Each sample was bagged and numbered and each child got to roll a dice to determine which mystery rock he/she would be identifying.  Maggie rolled mystery rock #1!

In this lab, we had three stations for each child to hit.  The first station was "Color Counts!"
At this station, the children drew a picture of their rocks on their lab sheets.
 Here is Mags, working away at station #1!
Station #2 required the children to study the sediments in their sedimentary rocks,
At this station, they had to answer whether or not their samples had fossils, large pebbles, rounded sediments or jagged ones, and crystals.
 Maggie noticed crystals of quartz in her sedimentary rock!  Interesting find.
The last station in this lab was "Grain Gain!"  Here, the children had to describe the size of the grains in their rocks.  Were they coarse, like sand?  Finer than sand, like silt?  Or maybe very soft, like clay?
Maggie determined the grains in her rock were coarse, like sand.
After going through each of the stations, the children returned to the main table and completed their lab sheets.  After answering all of the questions, they were asked to make an educated guess of which mystery rock they thought they had.  Maggie thought she had quartz sandstone.  (Here is her lab sheet.)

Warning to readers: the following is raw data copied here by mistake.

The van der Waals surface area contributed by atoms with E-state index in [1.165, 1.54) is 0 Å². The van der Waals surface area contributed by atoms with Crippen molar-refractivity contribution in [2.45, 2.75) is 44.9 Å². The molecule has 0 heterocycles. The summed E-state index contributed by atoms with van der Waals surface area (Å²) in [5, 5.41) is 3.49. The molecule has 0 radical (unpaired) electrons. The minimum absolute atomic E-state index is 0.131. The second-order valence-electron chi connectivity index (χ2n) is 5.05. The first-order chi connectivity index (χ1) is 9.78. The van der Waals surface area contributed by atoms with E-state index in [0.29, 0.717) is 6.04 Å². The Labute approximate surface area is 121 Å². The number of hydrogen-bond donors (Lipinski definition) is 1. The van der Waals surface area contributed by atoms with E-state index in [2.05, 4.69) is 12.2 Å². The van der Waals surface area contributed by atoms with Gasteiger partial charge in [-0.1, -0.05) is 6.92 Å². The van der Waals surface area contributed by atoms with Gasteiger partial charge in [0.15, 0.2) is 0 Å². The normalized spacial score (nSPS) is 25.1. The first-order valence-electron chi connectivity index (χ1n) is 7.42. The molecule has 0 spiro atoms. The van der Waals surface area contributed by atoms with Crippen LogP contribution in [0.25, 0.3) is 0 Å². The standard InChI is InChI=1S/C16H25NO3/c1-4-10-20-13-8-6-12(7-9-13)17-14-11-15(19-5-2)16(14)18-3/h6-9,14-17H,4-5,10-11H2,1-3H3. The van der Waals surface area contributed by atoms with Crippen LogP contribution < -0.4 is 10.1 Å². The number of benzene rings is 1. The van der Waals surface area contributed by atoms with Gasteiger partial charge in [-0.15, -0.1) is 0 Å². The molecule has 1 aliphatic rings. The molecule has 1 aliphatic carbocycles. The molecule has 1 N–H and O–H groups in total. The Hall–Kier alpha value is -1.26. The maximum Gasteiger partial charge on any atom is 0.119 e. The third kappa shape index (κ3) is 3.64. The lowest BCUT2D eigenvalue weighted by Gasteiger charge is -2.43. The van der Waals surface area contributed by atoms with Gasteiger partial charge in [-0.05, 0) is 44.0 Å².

She was right!  Great job, Mags!
Only one more rock type to go (metamorphic rocks) and this year's co-op will be complete!  That means two more posts, our metamorphic lesson and our lab.  Stay tuned!

Sunday, May 21, 2017

The Maori of New Zealand

 Lesson 44 of Volume II of The Mystery of History is all about "The Maori of New Zealand," the native people of these large, Polynesian islands in the South Pacific Ocean.
After reading all about them in our text (pages 257-260), we looked them up in The Usborne Encyclopedia of World History, a book I use often to supplement our history lessons.
 We found them on pages 274-275 of the same.
 A few years ago, my parents visited New Zealand and brought back these two Maori dolls for Maggie.  I was so excited to pull them out for this lesson!
 On this doll, you can see the moko tattooing on the face that was customary for the Maori.
And on this doll, you can see a large charm worn around the neck.
 From the content in the Usborne book, we learned that it was a good luck charm depicting an ancestor.  The eyes are bulging and the tongue is out because this was the Maori's tradition during their war dances (called Haka): bulging their eyes and sticking their tongues out as far as they would go, with the intention of intimidating their enemies.
 Also in the Usborne book, we learned about the carved heads of Easter Island, another island in the Pacific, though not part of New Zealand.  (This is why it was not mentioned in the text.)  But I thought it was worth discussing.  Some of them are over 40 feet tall!